My NYC Teaching Fellows On-Site Training Cohort

My mentor (middle) and colleague/friend (left)

My first mentor and student teaching class

My first ELA class as a teacher

Our storyboard to keep track of stories, timelines, and feedback

Our classroom-turned-newsroom

Our first issue

Manhattan Borough President Gale Brewer spoke to my class about her experience with media

Our second issue

Actor and LGBTQ+ activist Tommy Dorfman spoke to my class about his experience with the media

In January 2019, three years into my teaching career with the scars from every start-up teacher's failures and mistakes, I met with my co-teacher and former teacher mentor.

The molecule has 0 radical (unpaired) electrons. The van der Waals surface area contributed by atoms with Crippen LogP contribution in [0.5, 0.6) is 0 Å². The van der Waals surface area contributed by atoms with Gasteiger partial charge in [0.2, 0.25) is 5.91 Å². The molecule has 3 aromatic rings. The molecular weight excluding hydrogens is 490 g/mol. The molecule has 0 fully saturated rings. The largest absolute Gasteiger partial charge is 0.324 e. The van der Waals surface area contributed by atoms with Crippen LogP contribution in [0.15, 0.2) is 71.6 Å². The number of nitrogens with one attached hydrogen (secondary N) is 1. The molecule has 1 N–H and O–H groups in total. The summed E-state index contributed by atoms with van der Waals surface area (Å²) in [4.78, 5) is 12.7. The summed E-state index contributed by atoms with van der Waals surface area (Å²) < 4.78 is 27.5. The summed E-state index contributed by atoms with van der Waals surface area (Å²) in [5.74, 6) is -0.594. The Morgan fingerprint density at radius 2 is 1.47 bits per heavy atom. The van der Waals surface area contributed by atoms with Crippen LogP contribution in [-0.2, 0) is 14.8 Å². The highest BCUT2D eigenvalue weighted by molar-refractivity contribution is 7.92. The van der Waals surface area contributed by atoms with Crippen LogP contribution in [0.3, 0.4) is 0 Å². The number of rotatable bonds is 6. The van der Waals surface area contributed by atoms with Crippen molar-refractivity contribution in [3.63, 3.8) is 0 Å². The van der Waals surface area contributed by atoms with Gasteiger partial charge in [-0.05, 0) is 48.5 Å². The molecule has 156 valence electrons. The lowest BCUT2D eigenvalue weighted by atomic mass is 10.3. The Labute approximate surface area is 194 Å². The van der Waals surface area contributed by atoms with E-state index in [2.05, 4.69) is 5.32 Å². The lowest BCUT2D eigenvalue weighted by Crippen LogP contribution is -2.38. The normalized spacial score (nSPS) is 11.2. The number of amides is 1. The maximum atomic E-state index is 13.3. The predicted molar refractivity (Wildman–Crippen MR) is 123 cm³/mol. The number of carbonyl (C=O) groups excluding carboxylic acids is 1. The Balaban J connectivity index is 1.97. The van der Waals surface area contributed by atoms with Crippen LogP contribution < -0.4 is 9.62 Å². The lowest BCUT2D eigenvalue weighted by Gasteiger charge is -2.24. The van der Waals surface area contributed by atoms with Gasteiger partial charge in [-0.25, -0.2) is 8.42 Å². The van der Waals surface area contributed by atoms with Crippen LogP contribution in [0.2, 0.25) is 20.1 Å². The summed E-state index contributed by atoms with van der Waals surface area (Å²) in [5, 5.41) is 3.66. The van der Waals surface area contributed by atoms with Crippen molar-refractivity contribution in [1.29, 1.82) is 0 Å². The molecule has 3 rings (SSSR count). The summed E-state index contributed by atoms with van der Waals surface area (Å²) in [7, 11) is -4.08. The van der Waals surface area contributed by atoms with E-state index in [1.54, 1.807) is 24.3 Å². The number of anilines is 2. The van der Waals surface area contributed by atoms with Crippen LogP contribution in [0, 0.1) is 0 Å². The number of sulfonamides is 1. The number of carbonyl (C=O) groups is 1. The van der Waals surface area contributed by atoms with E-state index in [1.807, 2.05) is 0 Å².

"Let's make our next unit a student-run newspaper," I told her with excitement. Lucky for me, even after her 30+ years teaching, she still gets excited about new ideas and fully supports my (crazy) ideas. 


"We can have the class create a newspaper to give out to all students in the school," I continued with her approval. "Imagine. We have an Editor in Chief, Associate Editor, and Section Editors to lead the class."


As she can attest, once I have a (crazy) idea, I start riffing for as long as I have ideas flowing. Some of which included:

  • We can have cartoonists! 

  • We can Op-Ed pieces! 

  • We can have students submit ideas! 

  • We can have investigative stories!

  • We can bring in elected officials!

  • Real journalists! 

  • Celebrities! 

  • Michelle Obama!

Let's just say, we were excited. Spoiler alert: we made all of it happen (minus Michelle...for now).